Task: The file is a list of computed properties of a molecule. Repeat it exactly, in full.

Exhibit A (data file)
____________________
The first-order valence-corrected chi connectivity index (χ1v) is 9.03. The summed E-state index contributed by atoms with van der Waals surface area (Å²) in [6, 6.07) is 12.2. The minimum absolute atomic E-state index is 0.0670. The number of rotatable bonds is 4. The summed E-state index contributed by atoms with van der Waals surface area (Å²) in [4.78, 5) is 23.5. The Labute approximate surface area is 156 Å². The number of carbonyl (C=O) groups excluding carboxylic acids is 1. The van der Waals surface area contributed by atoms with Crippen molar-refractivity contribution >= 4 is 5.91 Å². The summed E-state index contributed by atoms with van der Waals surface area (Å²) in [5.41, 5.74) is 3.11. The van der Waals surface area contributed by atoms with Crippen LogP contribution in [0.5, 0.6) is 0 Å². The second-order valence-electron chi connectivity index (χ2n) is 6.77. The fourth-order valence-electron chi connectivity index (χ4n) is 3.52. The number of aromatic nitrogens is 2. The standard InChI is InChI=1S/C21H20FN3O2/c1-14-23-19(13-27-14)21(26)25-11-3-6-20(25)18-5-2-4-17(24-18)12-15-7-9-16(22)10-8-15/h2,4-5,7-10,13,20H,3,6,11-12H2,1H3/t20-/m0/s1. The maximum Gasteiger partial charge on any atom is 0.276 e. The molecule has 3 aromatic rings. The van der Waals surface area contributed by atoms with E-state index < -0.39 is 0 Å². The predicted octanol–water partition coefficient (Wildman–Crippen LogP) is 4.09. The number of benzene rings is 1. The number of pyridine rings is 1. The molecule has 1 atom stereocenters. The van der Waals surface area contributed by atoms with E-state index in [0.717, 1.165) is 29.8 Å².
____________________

The first-order valence-corrected chi connectivity index (χ1v) is 9.03. The summed E-state index contributed by atoms with van der Waals surface area (Å²) in [6, 6.07) is 12.2. The minimum absolute atomic E-state index is 0.0670. The number of rotatable bonds is 4. The summed E-state index contributed by atoms with van der Waals surface area (Å²) in [4.78, 5) is 23.5. The Labute approximate surface area is 156 Å². The number of carbonyl (C=O) groups excluding carboxylic acids is 1. The van der Waals surface area contributed by atoms with Crippen molar-refractivity contribution >= 4 is 5.91 Å². The summed E-state index contributed by atoms with van der Waals surface area (Å²) in [5.41, 5.74) is 3.11. The van der Waals surface area contributed by atoms with Crippen LogP contribution in [0.5, 0.6) is 0 Å². The second-order valence-electron chi connectivity index (χ2n) is 6.77. The fourth-order valence-electron chi connectivity index (χ4n) is 3.52. The number of aromatic nitrogens is 2. The standard InChI is InChI=1S/C21H20FN3O2/c1-14-23-19(13-27-14)21(26)25-11-3-6-20(25)18-5-2-4-17(24-18)12-15-7-9-16(22)10-8-15/h2,4-5,7-10,13,20H,3,6,11-12H2,1H3/t20-/m0/s1. The maximum Gasteiger partial charge on any atom is 0.276 e. The molecule has 3 aromatic rings. The van der Waals surface area contributed by atoms with E-state index < -0.39 is 0 Å². The predicted octanol–water partition coefficient (Wildman–Crippen LogP) is 4.09. The number of benzene rings is 1. The number of pyridine rings is 1. The molecule has 1 atom stereocenters. The van der Waals surface area contributed by atoms with E-state index in [0.717, 1.165) is 29.8 Å².